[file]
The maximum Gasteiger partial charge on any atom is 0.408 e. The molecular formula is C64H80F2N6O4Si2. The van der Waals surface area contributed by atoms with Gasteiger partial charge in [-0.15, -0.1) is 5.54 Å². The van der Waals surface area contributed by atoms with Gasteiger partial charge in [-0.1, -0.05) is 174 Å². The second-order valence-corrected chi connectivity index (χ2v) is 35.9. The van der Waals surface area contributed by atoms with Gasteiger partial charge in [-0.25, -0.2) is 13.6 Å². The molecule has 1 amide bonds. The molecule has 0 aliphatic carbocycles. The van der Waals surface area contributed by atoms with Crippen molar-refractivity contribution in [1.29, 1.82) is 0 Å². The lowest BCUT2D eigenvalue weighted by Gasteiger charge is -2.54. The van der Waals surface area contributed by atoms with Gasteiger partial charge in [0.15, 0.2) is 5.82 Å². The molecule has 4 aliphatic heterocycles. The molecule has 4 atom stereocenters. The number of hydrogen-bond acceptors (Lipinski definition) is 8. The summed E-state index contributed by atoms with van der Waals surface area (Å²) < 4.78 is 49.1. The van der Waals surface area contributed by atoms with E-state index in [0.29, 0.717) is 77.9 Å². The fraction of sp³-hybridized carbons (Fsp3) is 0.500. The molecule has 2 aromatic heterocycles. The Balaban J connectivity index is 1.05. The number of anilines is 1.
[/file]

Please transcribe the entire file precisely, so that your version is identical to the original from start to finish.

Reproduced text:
The maximum Gasteiger partial charge on any atom is 0.408 e. The molecular formula is C64H80F2N6O4Si2. The van der Waals surface area contributed by atoms with Gasteiger partial charge in [-0.15, -0.1) is 5.54 Å². The van der Waals surface area contributed by atoms with Gasteiger partial charge in [-0.1, -0.05) is 174 Å². The second-order valence-corrected chi connectivity index (χ2v) is 35.9. The van der Waals surface area contributed by atoms with Gasteiger partial charge in [-0.25, -0.2) is 13.6 Å². The molecule has 1 amide bonds. The molecule has 0 aliphatic carbocycles. The van der Waals surface area contributed by atoms with Crippen molar-refractivity contribution in [1.29, 1.82) is 0 Å². The lowest BCUT2D eigenvalue weighted by Gasteiger charge is -2.54. The van der Waals surface area contributed by atoms with Gasteiger partial charge in [0.15, 0.2) is 5.82 Å². The molecule has 4 aliphatic heterocycles. The molecule has 4 atom stereocenters. The number of hydrogen-bond acceptors (Lipinski definition) is 8. The summed E-state index contributed by atoms with van der Waals surface area (Å²) < 4.78 is 49.1. The van der Waals surface area contributed by atoms with E-state index in [0.29, 0.717) is 77.9 Å². The fraction of sp³-hybridized carbons (Fsp3) is 0.500. The molecule has 2 aromatic heterocycles. The Balaban J connectivity index is 1.05. The number of anilines is 1.